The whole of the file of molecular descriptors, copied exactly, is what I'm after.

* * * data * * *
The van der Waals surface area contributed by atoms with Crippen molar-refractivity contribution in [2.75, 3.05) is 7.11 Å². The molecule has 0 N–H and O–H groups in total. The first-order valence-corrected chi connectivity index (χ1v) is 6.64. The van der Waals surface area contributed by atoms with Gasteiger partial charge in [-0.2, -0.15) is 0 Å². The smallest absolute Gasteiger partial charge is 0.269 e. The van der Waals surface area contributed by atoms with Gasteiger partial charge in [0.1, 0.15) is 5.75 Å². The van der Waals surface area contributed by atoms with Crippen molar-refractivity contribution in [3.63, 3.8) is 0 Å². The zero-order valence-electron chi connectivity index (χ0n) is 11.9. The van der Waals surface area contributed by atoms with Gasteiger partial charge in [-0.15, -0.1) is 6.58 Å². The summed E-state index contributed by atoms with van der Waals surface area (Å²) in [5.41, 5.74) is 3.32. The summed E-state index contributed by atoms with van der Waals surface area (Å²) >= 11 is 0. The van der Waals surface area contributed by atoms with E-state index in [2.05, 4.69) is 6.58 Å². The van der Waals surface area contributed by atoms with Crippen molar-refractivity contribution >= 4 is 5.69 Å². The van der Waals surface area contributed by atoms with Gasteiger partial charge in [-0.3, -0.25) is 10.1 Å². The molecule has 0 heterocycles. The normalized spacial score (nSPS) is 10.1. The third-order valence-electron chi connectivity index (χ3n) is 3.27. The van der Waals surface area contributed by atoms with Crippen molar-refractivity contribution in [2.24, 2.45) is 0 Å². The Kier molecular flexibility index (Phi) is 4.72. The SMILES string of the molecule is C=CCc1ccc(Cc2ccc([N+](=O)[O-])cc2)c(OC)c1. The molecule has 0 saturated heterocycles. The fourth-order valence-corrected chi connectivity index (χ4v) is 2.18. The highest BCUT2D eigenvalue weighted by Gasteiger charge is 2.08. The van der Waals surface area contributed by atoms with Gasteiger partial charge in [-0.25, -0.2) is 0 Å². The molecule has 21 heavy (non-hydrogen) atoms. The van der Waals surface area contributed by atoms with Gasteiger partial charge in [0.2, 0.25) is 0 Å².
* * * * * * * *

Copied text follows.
The van der Waals surface area contributed by atoms with Crippen molar-refractivity contribution in [2.75, 3.05) is 7.11 Å². The molecule has 0 N–H and O–H groups in total. The first-order valence-corrected chi connectivity index (χ1v) is 6.64. The van der Waals surface area contributed by atoms with Gasteiger partial charge in [-0.2, -0.15) is 0 Å². The smallest absolute Gasteiger partial charge is 0.269 e. The van der Waals surface area contributed by atoms with Gasteiger partial charge in [0.1, 0.15) is 5.75 Å². The van der Waals surface area contributed by atoms with Crippen molar-refractivity contribution in [3.63, 3.8) is 0 Å². The zero-order valence-electron chi connectivity index (χ0n) is 11.9. The van der Waals surface area contributed by atoms with Gasteiger partial charge in [-0.15, -0.1) is 6.58 Å². The summed E-state index contributed by atoms with van der Waals surface area (Å²) in [5.41, 5.74) is 3.32. The summed E-state index contributed by atoms with van der Waals surface area (Å²) >= 11 is 0. The van der Waals surface area contributed by atoms with E-state index in [2.05, 4.69) is 6.58 Å². The van der Waals surface area contributed by atoms with Crippen molar-refractivity contribution >= 4 is 5.69 Å². The van der Waals surface area contributed by atoms with Gasteiger partial charge in [-0.3, -0.25) is 10.1 Å². The molecule has 0 heterocycles. The normalized spacial score (nSPS) is 10.1. The third-order valence-electron chi connectivity index (χ3n) is 3.27. The van der Waals surface area contributed by atoms with Crippen molar-refractivity contribution in [2.24, 2.45) is 0 Å². The Kier molecular flexibility index (Phi) is 4.72. The SMILES string of the molecule is C=CCc1ccc(Cc2ccc([N+](=O)[O-])cc2)c(OC)c1. The molecule has 0 saturated heterocycles. The fourth-order valence-corrected chi connectivity index (χ4v) is 2.18. The highest BCUT2D eigenvalue weighted by Gasteiger charge is 2.08. The van der Waals surface area contributed by atoms with Gasteiger partial charge in [-0.25, -0.2) is 0 Å². The molecule has 21 heavy (non-hydrogen) atoms. The van der Waals surface area contributed by atoms with Gasteiger partial charge in [0.2, 0.25) is 0 Å².